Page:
We are also delighted to welcome to the team Rob Webley, who from spring 2020 will be working on the material culture work package of our project, examining all things metal and equine from harness pendants to horseshoes. Rob has a fantastic pedigree of working with medieval objects through the Portable Antiquities Scheme, and we look forward to developing this side of the project with him on board. We have already made good progress in collecting together some excellent examples of medieval representations of horses on wall paintings and sculpture (see images below, taken by Prof Oliver Creighton).

Sculpture of St George on a tympanum, Damerham, Hampshire

Norman warhorses on a capital at Wakerley, Northamptonshire

On the zooarchaeological front we have set up our Geometric Morphometrics Lab with new digital photogrammetry and X-ray facilities, and 2020 will see an energetic programme of data collection in the UK and Europe led by our Project Officer Dr Carly Ameen and our dedicated PhD student Helene Benkert, working with Prof Alan Outram.

Our programme of impact and outreach activities also continues to gain momentum, with project members present at the Royal Armouries’ Easter Joust, at the Tewkesbury re-enactment and at the Being Human Festival in Exeter Cathedral. Team members have already contributed to the Leeds International Medieval Congress, the Society for Medieval Archaeology Student Colloquium, the International Council for Archaeozoology GMM Conference, Paris, and the Postgraduate Zooarchaeology Forum in Yerevan, Armenia.
If there is one thing that excites our project team most is the potential for integration between our different strands of evidence. We have our first Steering Group in March 2020, and while it is still early days for our work, with over two years still to run, we will be turning our minds to the ways our different work packages need to interact and add value to produce new insights.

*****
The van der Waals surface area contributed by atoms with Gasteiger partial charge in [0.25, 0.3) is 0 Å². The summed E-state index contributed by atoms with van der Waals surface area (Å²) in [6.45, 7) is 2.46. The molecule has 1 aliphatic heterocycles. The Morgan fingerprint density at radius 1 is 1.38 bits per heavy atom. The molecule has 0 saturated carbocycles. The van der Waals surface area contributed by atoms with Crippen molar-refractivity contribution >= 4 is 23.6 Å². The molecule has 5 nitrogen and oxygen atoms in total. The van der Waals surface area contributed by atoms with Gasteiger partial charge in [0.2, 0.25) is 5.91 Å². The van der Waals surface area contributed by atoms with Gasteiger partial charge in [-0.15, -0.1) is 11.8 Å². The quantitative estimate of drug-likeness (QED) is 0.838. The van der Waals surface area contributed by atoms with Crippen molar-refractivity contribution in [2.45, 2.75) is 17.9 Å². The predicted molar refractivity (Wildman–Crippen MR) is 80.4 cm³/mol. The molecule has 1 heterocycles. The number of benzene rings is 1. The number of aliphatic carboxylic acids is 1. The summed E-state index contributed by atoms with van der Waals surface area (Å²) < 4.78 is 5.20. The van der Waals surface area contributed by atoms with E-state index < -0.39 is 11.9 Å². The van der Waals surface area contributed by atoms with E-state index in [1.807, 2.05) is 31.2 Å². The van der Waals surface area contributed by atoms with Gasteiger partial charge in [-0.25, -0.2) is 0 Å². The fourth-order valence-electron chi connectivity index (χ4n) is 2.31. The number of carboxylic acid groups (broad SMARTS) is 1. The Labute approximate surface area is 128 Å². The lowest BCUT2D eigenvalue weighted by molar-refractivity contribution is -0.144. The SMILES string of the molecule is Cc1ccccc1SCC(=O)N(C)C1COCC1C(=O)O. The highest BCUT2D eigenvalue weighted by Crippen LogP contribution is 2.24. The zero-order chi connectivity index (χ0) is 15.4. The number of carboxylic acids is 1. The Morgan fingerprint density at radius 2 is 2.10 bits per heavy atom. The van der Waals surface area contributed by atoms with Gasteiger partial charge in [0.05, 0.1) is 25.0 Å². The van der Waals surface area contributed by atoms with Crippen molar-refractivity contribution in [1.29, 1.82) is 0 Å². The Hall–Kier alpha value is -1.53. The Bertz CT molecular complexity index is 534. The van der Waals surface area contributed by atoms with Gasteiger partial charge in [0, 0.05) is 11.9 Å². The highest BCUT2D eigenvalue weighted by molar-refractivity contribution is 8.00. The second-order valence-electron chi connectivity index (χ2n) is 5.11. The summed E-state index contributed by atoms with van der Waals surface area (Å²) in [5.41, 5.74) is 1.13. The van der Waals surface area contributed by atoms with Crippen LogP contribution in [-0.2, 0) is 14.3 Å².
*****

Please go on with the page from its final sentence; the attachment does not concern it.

2020 will also see team members analysing and measuring horse armour, and trying to draw our first connections between surviving material culture in modern-day museum collections and the dry bones of long-dead medieval horses. The challenge is to understand what the ‘live’ horses of the medieval period looked like when all we have are their bony endoskeletons and their humanly created steel exoskeletons. So bring on the next stage of our project …

Warhorse at Tewkesbury Medieval Festival

Our project’s PhD student Helene Benkert has been on another mission to infiltrate the world of medieval re-enactment. This time it took her to Tewkesbury Medieval Festival, one of the largest gatherings of its kind in Europe.

Thousands of enthusiasts gather each year on the fields near Tewkesbury Abbey, the very same fields where on 4 May 1471 the Lancastrian army was defeated by the Yorkist contingent, to relive this critical battle. Stalls and tents of re-enactors from all over Europe are scattered across the area and swarmed by excited visitors.

Just like the big Easter Jousting Event at Leeds, Tewkesbury’s Medieval Festival draws a huge crowd. It seems, hitting each other with sticks – whether lances or swords, on horse or on foot – is as popular as ever. At least, they have cut back on the blood that gave The Bloody Meadow its name.

While this event is mostly horse-free – there is a single mounted knight with a stunning Percheron-type grey, aptly named ‘King’ – there would have been plenty of equids in the original battle, whether for combat or transport.

In lieu of the actual horses, the ‘Warhorse’ project acts as their ambassador at Tewkesbury. Armed with posters, flyers and real horse bones from Exeter’s reference collection I go about my mission to draw people into the world of medieval warhorses. And people are most willing to follow the lure.